311

To the uninitiated, 311 are fondly remembered for their 1995 self-titled album. Featuring the rock radio mainstays “All Mixed Up” and “Down.” No strangers to churning out the hits, 311 has released an impressive fifteen singles to reach the top twenty Billboard Alternative Songs Chart throughout their nearly thirty year existence. To their die-hard fans, and I do mean die-hard, they are less a band and more a way of life. Thriving on positivity, 311 has gained a reputation for being absolute road warriors; known as much for their live performances as for their eleven studio albums. Each summer they hit road with their Unity Tour, playing across the country whether supporting a new album or not. Since the year 2000, the band has celebrating their own musical holiday known as 311 Day. To date, 311 has hosted this event seven times. For this years, the band performed over two days, March 11th (3-11) and March 12th at the Smoothie King Center in New Orleans. Over the course of the day performed an absolutely insane 87 songs. You read that right, 87! 311 are a band who take nothing for granted. And because of that, they have built up a unique, one of a kind career.

Rage Against The Machine

Deftones may be the forefathers of Nu Metal, but Rage Against The Machine are the most transcendent. Echoing bands from the 1960’s, who used music as a platform for change, Rage set themselves far, far apart from all other Nu Metal acts. Bands like P.O.D and Limp BIzkit utilized a DJ. Rage didn’t need to. Guitarist Tom Morello brought a completely unique and fresh take to modern guitar playing; mimicking scratching with nothing more than his guitar and a few effect pedals.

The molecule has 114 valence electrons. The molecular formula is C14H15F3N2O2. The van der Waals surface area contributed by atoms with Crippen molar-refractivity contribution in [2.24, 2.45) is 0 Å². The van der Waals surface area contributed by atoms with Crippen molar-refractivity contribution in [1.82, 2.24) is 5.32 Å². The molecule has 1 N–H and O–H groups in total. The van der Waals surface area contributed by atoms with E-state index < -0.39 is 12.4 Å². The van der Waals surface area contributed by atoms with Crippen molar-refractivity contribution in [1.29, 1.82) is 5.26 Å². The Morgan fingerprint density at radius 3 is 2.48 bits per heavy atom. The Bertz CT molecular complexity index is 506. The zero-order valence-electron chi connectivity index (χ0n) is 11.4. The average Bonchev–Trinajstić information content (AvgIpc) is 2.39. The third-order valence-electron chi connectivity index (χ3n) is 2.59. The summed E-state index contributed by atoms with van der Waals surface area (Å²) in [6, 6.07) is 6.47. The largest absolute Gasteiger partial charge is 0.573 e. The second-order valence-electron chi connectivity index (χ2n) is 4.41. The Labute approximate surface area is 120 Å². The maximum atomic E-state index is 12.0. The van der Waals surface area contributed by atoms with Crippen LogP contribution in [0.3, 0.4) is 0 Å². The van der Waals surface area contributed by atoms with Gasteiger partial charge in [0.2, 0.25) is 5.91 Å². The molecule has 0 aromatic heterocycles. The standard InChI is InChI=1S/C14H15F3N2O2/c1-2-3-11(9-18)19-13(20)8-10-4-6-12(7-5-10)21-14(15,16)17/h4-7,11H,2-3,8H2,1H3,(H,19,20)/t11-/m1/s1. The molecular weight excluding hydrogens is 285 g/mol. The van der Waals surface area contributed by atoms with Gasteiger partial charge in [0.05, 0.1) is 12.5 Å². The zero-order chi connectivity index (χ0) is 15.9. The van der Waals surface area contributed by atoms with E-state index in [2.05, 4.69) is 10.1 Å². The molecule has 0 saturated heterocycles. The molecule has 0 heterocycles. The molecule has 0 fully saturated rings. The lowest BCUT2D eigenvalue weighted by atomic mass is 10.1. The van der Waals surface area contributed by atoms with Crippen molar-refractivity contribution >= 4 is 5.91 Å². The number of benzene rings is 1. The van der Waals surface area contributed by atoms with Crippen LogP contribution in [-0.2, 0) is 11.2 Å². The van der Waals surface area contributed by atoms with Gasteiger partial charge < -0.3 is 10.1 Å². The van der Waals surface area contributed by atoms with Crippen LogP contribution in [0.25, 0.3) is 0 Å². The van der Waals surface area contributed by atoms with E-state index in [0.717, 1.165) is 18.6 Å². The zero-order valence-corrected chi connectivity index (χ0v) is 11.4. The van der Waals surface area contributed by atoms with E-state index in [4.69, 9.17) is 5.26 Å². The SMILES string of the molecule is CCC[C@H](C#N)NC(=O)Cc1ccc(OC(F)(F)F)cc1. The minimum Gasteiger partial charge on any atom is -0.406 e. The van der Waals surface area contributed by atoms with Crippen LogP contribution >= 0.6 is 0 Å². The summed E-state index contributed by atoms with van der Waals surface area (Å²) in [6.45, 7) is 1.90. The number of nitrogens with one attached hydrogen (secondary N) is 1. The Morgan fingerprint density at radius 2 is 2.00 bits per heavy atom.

Where a band like Korn sounded angry and admittedly used their early music as a release, Rage spoke for the voiceless; bring social issues to the masses. Not to diminish Korn who have had a long successful career as well, Rage Against The Machine never went on long enough to end up sounding like a parody of themselves. Four albums. Technically only three of original material. They never gave themselves a chance to become redundant. Well, they did have their chance when frontman Zack de la Rocha departed. Instead of getting a Zack knockoff, the band pulled a complete 180 hooking up with then ex-Soundgarden singer Chris Cornell to form the supergroup Audioslave.

The instrumentalists of Rage, Tom Morello, Tim Commerford and Brad Wilk almost completely reinvented themselves and pushed forward continuing to grow and change all for the better. Nowadays those three are out again doing the work of Rage Against The Machine with Cypress Hill’s B-Real and Public Enemy’s Chuck D in the supergroup Prophets of Rage.